Our audience were very appreciative, even asking for an encore of “Sweet Georgia Brown.” By the end we were met with lots of questions about the Ensemble and the Tea Dance scheduled for the following day.
By now we were ready for a relaxing drink and met up with Chris and others in the bar. He told us of a small early morning boat trip he had managed to squeeze in for some of our players, before they started work that day. They had a brilliant time, even managing to spot some seals and porpoise and Chris managed to catch a few mackerel.
It seemed he had not been the only one in the family fishing that day, as his dad had caught over 60 mackerel when out that morning! A very gracious invitation then came to join Chris and his family at their house to savour the said mackerel. Catriona promised a great view from the conservatory but the journey there didn’t look too hopeful, as a thick fog suddenly descended. Thankfully by the time we arrived it had cleared, and the views were breathtaking.
Chris’s parents, Andrew and Kathleen, were the most wonderful hosts and even let Jon help with the preparations. A feast of grilled mustard-glazed mackerel, oatmeal fried mackerel, salad and Shetland beremeal bread was enjoyed by all. It was without doubt the best mackerel I have ever tasted.
We had all had a great day and were looking forward to the next……
On day 3 we all met at the Mareel at midday for our rehearsal of the Tea Dance music. The tables were all being carefully arranged, plants placed strategically and our stage had been beautifully backlit with fairy lights…… “Strictly” eat your heart out!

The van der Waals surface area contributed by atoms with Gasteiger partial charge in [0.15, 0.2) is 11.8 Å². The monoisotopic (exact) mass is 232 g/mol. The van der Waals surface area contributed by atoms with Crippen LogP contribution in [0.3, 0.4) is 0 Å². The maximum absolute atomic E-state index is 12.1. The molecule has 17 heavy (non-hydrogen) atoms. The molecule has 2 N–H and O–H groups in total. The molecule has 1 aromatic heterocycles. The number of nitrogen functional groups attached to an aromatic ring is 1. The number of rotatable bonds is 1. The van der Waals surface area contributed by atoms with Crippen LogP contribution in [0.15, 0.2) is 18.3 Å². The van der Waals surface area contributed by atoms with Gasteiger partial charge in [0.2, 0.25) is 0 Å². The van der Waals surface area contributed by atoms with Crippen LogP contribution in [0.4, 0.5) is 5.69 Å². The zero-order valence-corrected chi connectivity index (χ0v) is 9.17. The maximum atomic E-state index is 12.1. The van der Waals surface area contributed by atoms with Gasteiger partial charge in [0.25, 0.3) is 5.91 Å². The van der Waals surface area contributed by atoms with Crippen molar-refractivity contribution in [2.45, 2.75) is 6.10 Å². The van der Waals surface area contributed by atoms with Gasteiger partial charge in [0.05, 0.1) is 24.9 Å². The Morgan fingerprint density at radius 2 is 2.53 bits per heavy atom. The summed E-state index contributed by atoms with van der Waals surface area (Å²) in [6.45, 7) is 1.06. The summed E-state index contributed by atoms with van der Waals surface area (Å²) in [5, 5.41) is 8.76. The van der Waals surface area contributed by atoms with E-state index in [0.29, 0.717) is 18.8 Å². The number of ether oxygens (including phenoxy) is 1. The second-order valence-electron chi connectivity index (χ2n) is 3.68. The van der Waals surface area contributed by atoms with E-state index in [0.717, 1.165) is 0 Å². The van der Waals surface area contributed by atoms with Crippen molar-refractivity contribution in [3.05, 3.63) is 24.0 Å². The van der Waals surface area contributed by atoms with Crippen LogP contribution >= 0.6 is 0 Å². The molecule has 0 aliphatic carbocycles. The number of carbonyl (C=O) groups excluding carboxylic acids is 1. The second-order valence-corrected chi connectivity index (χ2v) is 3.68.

We just felt there was something missing….what was it? With two talented percussionists in our midst, we decided we needed to add a rhythm section. Fraser (projects manager) jumped into action and quickly came up with the solution….two coffee cups, unpopped popcorn from the cinema and some gaffa tape. It was all very reminiscent of Blue Peter. Would it pass the soundcheck?
As the doors were opened to the public we all headed off to change into our glamorous attire. The boys, by now, loved getting into the 1930’s feel by slathering their hair in a vat of Brylcreem.
For all of us, however, James stole the show playing his newly nicknamed “Mareel Maracas.” Jon even introduced him to the audience, where James described this unusual instrument as a Norse design!
After a delicious spread of sandwiches and numerous cakes, the Shetlanders rounded off a fabulous Tea Dance with some special requests, Waltzes and Foxtrots seeming to be the favourites here.
We had some time before meeting up with the local musicians again for a brief flash mob rehearsal. This gave Andy and James just enough time to shower and wash their hair 5 times to remove the Brylcreem! The rest of us just decided to sit outside and enjoy the sunshine.
Cheryl topping up her tan
During the flash mob rehearsal Naomi decided she would try her hand at the viola. Watch out Andy! Even Di and I couldn’t break her concentration…what a pro…..the same however cannot be said of Lady Marwood!!
So far, on previous residencies, we had been to 2 large shopping malls, so where on Shetland would we go? Tesco of course! Apparently, it’s a hub of activity on a Friday night. Splitting into 3 groups and walking down the aisles, we stopped some shoppers in their tracks, making them reach for their phones to capture us on camera. Typically, the second violins managed to walk down the alcohol aisle, whilst Liza opted for ice cream instead!